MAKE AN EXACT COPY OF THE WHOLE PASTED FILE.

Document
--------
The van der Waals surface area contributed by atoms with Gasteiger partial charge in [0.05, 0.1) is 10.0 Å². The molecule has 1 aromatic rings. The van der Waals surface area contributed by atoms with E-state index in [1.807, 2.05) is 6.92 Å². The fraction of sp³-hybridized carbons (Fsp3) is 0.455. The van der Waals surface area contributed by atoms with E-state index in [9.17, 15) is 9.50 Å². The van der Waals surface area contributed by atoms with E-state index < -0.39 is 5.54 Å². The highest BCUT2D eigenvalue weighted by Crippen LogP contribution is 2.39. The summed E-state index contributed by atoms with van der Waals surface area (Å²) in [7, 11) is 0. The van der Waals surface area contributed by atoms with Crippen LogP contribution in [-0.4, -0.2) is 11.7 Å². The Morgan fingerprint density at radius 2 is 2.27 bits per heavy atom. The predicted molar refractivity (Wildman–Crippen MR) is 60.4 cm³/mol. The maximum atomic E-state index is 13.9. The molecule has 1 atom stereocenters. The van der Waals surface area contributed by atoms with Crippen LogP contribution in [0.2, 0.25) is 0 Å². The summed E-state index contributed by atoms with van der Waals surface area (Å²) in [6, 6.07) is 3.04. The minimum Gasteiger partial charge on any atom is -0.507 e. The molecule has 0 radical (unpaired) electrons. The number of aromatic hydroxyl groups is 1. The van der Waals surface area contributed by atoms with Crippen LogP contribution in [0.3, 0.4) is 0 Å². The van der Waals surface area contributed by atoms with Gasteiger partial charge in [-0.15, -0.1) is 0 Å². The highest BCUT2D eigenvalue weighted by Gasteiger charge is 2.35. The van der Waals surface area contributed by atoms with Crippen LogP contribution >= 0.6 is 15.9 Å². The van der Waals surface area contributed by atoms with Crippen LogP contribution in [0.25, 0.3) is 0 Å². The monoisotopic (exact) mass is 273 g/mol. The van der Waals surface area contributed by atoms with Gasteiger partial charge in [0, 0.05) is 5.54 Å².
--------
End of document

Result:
The van der Waals surface area contributed by atoms with Gasteiger partial charge in [0.05, 0.1) is 10.0 Å². The molecule has 1 aromatic rings. The van der Waals surface area contributed by atoms with E-state index in [1.807, 2.05) is 6.92 Å². The fraction of sp³-hybridized carbons (Fsp3) is 0.455. The van der Waals surface area contributed by atoms with E-state index in [9.17, 15) is 9.50 Å². The van der Waals surface area contributed by atoms with E-state index < -0.39 is 5.54 Å². The highest BCUT2D eigenvalue weighted by Crippen LogP contribution is 2.39. The summed E-state index contributed by atoms with van der Waals surface area (Å²) in [7, 11) is 0. The van der Waals surface area contributed by atoms with Crippen LogP contribution in [-0.4, -0.2) is 11.7 Å². The Morgan fingerprint density at radius 2 is 2.27 bits per heavy atom. The predicted molar refractivity (Wildman–Crippen MR) is 60.4 cm³/mol. The maximum atomic E-state index is 13.9. The molecule has 1 atom stereocenters. The van der Waals surface area contributed by atoms with Crippen LogP contribution in [0.2, 0.25) is 0 Å². The summed E-state index contributed by atoms with van der Waals surface area (Å²) in [6, 6.07) is 3.04. The minimum Gasteiger partial charge on any atom is -0.507 e. The molecule has 0 radical (unpaired) electrons. The number of aromatic hydroxyl groups is 1. The van der Waals surface area contributed by atoms with Crippen LogP contribution in [0.3, 0.4) is 0 Å². The van der Waals surface area contributed by atoms with Gasteiger partial charge in [-0.15, -0.1) is 0 Å². The highest BCUT2D eigenvalue weighted by Gasteiger charge is 2.35. The van der Waals surface area contributed by atoms with Crippen LogP contribution >= 0.6 is 15.9 Å². The van der Waals surface area contributed by atoms with Crippen LogP contribution in [0.25, 0.3) is 0 Å². The monoisotopic (exact) mass is 273 g/mol. The van der Waals surface area contributed by atoms with Gasteiger partial charge in [0, 0.05) is 5.54 Å².